Posts Tagged ‘airline service’

Most Airlines Agree to Emergency Aid Terms

April 15, 2020

The federal government has reached an agreement in principle with 10 airlines over terms of the federal emergency aid that they will receive.

A report by Aviation Daily said he carriers will receive a combination of grants and loans as part of the $25 billion allocated to them by the Coronavirus Aid, Recovery, and Economic Security Act.

The airlines had wanted all of the funding to come in the form of grants that they would use to pay employees through spring and summer.

However, 30 percent of the aid will be low-interest loans with 70 percent of the funds being grants.

The agreement also said the U.S. Department of Treasury will receive warrants equal to 10 percent of the amount of the loan, which the agency can later convert into shares at a pre-determined price should it desires.

Airlines agreeing to participate in the program include Alaska Airlines, Allegiant Air, American Airlines, Delta Air Lines, Frontier Airlines, Hawaiian Airlines, JetBlue Airways, SkyWest Airlines, Southwest Airlines and United Airlines.

Spirit Airlines said it continues to negotiate with the government over terms of its application for emergency aid but expects to reach an agreement soon.

Treasury Secretary Steven Mnuchin said talks with other airlines are still ongoing, particularly smaller carriers.

The CARES Act requires that airlines accepting financial assistance cannot cut positions through layoffs or furloughs, but can reduce staff through voluntary incentives such as early-retirement or paid leave packages.

Airlines also are prohibited from repurchasing stock or issuing dividends through September 30. They must agree to certain limits on executive pay until March 24, 2022.

The carriers are required to provide minimum levels of service to all points in their pre-pandemic networks to the extent “reasonable or practicable.”

However, some airlines, including Alaska, Allegiant and United have sought waiver requests for exemptions to cease flying to certain points, citing weak demand due to the COVID-19 pandemic.

Flying Like its 1954

April 14, 2020

Air travel numbers have dropped to the levels of the early 1950s.

On April 8 the Transportation Security Administration said it screened 94,931 people at U.S. airports, the second consecutive day that the number of those screened fell below 100,000.

Air travel statistics show that the last time the U.S. averaged fewer than 100,000 air passengers per day was in 1954.

Airline industry observers say the number of passengers flying may be smaller than TSA numbers indicate because those figures include airline crew members and some employees of airport shops and restaurants located beyond the checkpoints.

The decline in TSA screenings was 96 percent less than it was on April 8, 2019.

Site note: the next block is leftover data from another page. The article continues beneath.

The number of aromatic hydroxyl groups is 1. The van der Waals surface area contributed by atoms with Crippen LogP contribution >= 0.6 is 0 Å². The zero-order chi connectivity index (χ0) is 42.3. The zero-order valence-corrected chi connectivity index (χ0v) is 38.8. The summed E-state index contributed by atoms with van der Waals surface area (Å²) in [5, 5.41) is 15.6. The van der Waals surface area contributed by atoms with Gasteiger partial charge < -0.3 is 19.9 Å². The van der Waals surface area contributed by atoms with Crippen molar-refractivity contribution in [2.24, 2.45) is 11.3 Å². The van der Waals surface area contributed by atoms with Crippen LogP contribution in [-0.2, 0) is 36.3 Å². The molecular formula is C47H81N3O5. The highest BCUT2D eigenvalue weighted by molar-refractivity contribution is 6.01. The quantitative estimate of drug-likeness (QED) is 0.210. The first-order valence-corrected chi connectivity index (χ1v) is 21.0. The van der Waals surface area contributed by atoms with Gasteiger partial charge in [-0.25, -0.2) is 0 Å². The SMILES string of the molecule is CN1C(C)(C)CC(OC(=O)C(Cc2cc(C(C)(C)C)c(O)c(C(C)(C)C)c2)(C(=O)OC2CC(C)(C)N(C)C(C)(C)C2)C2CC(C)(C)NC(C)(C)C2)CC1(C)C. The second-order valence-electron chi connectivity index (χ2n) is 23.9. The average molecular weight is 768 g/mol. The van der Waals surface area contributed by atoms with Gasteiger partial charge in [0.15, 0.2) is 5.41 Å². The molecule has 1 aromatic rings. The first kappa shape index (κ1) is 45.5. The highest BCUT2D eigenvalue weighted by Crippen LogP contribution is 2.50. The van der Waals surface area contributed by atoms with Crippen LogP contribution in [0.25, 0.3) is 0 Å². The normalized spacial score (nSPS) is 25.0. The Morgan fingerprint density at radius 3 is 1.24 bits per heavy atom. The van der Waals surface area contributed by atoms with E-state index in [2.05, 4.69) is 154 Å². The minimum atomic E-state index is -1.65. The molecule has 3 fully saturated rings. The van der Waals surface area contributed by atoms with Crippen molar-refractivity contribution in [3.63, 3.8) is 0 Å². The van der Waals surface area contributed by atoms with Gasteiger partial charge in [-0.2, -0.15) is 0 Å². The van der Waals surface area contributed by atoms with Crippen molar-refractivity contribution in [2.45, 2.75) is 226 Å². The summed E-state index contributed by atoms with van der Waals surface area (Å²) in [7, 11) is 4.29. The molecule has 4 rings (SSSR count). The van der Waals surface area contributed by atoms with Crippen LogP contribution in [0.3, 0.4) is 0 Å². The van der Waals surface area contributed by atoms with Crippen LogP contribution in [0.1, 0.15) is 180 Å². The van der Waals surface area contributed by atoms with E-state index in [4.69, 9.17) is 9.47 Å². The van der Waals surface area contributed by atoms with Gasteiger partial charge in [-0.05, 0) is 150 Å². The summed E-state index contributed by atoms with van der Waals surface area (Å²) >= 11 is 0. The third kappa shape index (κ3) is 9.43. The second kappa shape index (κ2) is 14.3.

TSA said that on March 1 this year it screened nearly 2.3 million passengers at U.S. airport.

The plunge in passengers began in the second week of March and has only shown signs of slowing in recent days, perhaps because it has just about hit its floor.

Back in 1954 the only commercial jetliner was the British-built de Havilland Comet and it had only been flying commercially for two years.

The Boeing 707 was still in development and would not make its first flight until 1957 and enter commercial service on Oct. 26, 1958.

Industry trade group Airlines for America said airline capacity has been slashed by 71 percent although some reports have placed the figure at 90 percent.

Anecdotal reports have surfaced in the news media that some flights have operated with just one passenger aboard.

The trade group said on average only one in every 10 seats on domestic flights is occupied.

Flight cancellations have been widespread in the past four weeks.

U.S. Airlines have reported taking out of service 1,800 planes or about 30 percent of the airline fleet.

Amid the COVID-19 pandemic, TSA workers are now wearing masks and in some instances face shields.

TSA said 327 of its employees have tested positive for the virus. The union representing flight attendants at American Airlines said 100 of its members have tested positive.

Industry observers expect demand for air travel to grow slowly once the pandemic subsides.

Airline traffic took a major hit following the Sept. 11, 2001, terrorist attacks on New York and Washington and air travel once restored didn’t begin to grow until 2003.

Some believe air travel will grow even slower following the COVID-19 pandemic.

The Associated Press reported that Polling firm Public Opinion Strategies found fewer than half the Americans it surveyed about 10 days ago say they will get on a plane within six months of the spread of the virus flattening.